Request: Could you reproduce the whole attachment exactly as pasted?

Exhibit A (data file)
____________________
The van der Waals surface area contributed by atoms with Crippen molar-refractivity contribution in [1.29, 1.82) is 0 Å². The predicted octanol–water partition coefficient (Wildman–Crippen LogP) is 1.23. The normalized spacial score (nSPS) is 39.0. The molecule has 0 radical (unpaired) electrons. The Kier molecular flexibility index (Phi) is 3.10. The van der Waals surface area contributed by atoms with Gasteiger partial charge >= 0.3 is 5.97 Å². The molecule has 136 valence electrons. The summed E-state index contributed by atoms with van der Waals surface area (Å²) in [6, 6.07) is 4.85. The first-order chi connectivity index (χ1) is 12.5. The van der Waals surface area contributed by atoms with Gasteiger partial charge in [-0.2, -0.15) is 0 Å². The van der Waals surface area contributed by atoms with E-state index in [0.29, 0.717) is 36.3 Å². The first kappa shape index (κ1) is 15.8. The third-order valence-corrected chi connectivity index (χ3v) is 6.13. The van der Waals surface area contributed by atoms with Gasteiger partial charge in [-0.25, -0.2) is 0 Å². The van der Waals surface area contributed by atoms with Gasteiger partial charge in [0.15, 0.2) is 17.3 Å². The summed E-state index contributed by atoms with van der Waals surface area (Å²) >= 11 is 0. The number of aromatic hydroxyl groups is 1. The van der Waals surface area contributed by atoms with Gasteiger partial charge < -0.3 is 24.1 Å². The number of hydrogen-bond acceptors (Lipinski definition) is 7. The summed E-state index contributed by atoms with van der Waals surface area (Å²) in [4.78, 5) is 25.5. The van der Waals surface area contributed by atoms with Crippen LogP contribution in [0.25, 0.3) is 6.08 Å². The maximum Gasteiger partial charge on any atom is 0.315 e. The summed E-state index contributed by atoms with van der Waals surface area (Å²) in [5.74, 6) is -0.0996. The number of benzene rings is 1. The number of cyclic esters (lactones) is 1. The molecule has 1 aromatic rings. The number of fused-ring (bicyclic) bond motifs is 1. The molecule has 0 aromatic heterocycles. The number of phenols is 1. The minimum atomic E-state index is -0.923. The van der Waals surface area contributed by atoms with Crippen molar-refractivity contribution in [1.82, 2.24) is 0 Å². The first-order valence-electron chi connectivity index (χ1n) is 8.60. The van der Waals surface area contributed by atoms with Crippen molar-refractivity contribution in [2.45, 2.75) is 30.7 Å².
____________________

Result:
The van der Waals surface area contributed by atoms with Crippen molar-refractivity contribution in [1.29, 1.82) is 0 Å². The predicted octanol–water partition coefficient (Wildman–Crippen LogP) is 1.23. The normalized spacial score (nSPS) is 39.0. The molecule has 0 radical (unpaired) electrons. The Kier molecular flexibility index (Phi) is 3.10. The van der Waals surface area contributed by atoms with Gasteiger partial charge >= 0.3 is 5.97 Å². The molecule has 136 valence electrons. The summed E-state index contributed by atoms with van der Waals surface area (Å²) in [6, 6.07) is 4.85. The first-order chi connectivity index (χ1) is 12.5. The van der Waals surface area contributed by atoms with Gasteiger partial charge in [-0.2, -0.15) is 0 Å². The van der Waals surface area contributed by atoms with E-state index in [0.29, 0.717) is 36.3 Å². The first kappa shape index (κ1) is 15.8. The third-order valence-corrected chi connectivity index (χ3v) is 6.13. The van der Waals surface area contributed by atoms with Gasteiger partial charge in [-0.25, -0.2) is 0 Å². The van der Waals surface area contributed by atoms with Gasteiger partial charge in [0.15, 0.2) is 17.3 Å². The summed E-state index contributed by atoms with van der Waals surface area (Å²) >= 11 is 0. The number of aromatic hydroxyl groups is 1. The van der Waals surface area contributed by atoms with Gasteiger partial charge < -0.3 is 24.1 Å². The number of hydrogen-bond acceptors (Lipinski definition) is 7. The summed E-state index contributed by atoms with van der Waals surface area (Å²) in [4.78, 5) is 25.5. The van der Waals surface area contributed by atoms with Crippen LogP contribution in [0.25, 0.3) is 6.08 Å². The maximum Gasteiger partial charge on any atom is 0.315 e. The summed E-state index contributed by atoms with van der Waals surface area (Å²) in [5.74, 6) is -0.0996. The number of benzene rings is 1. The number of cyclic esters (lactones) is 1. The molecule has 1 aromatic rings. The number of fused-ring (bicyclic) bond motifs is 1. The molecule has 0 aromatic heterocycles. The number of phenols is 1. The minimum atomic E-state index is -0.923. The van der Waals surface area contributed by atoms with Crippen molar-refractivity contribution in [1.82, 2.24) is 0 Å². The first-order valence-electron chi connectivity index (χ1n) is 8.60. The van der Waals surface area contributed by atoms with Crippen molar-refractivity contribution in [2.45, 2.75) is 30.7 Å².